Turning in detail to step S400, the process develops lot associations, as described above. Lot associations are developed between different phases and different units and not to product itself. This is helpful because product mostly moves from one unit to another. This is achieved by using a Procedure Id, which is then used to create a Batch. The Batch is then associated with each lot in each Unit that product is flowing from, to or through. This is achieved by examining every phase that is active for a Batch.
In step S401, the process allows a user to select a particular LOI. This can be achieved by using a user interface at computing system 10.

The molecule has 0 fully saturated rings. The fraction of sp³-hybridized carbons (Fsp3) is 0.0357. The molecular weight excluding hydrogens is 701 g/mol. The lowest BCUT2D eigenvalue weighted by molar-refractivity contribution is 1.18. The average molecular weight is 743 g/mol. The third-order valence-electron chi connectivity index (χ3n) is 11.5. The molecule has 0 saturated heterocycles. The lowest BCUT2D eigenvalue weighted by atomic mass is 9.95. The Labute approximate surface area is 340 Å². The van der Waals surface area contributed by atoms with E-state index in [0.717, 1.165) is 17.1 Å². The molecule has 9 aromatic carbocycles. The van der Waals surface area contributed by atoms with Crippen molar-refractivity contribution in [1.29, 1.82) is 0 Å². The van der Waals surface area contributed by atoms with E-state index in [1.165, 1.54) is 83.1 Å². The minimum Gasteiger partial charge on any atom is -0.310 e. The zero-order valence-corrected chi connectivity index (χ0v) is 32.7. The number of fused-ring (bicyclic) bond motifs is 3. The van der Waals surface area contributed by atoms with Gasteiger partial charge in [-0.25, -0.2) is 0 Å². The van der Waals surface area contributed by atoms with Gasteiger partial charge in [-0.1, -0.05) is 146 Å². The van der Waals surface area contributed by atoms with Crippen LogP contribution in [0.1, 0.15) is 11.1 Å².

In step S402, the process performs trace genealogy filtering, as described above. Trace filtering monitors small “trace’ amount commingling to the main product. This eliminates unnecessary associations so that the overall tracking process is efficient.
In step S403, bulk filtering is performed to optimize the overall tracking process, where Bulk Genealogy, bulk commingling of product occurs. Once again redundant associations are eliminated and only useful information is used.
In step S404, the process outputs Lot Genealogy.
In one aspect of the present invention, data is collected from the beginning of a phase (for example, an S88 phase) and stops collecting data at the end of the phase. In this way information is directly related to a unit or a particular operation. Hence, only important (phase related) information is monitored and analyzed, making the overall monitoring process efficient and cost-effective.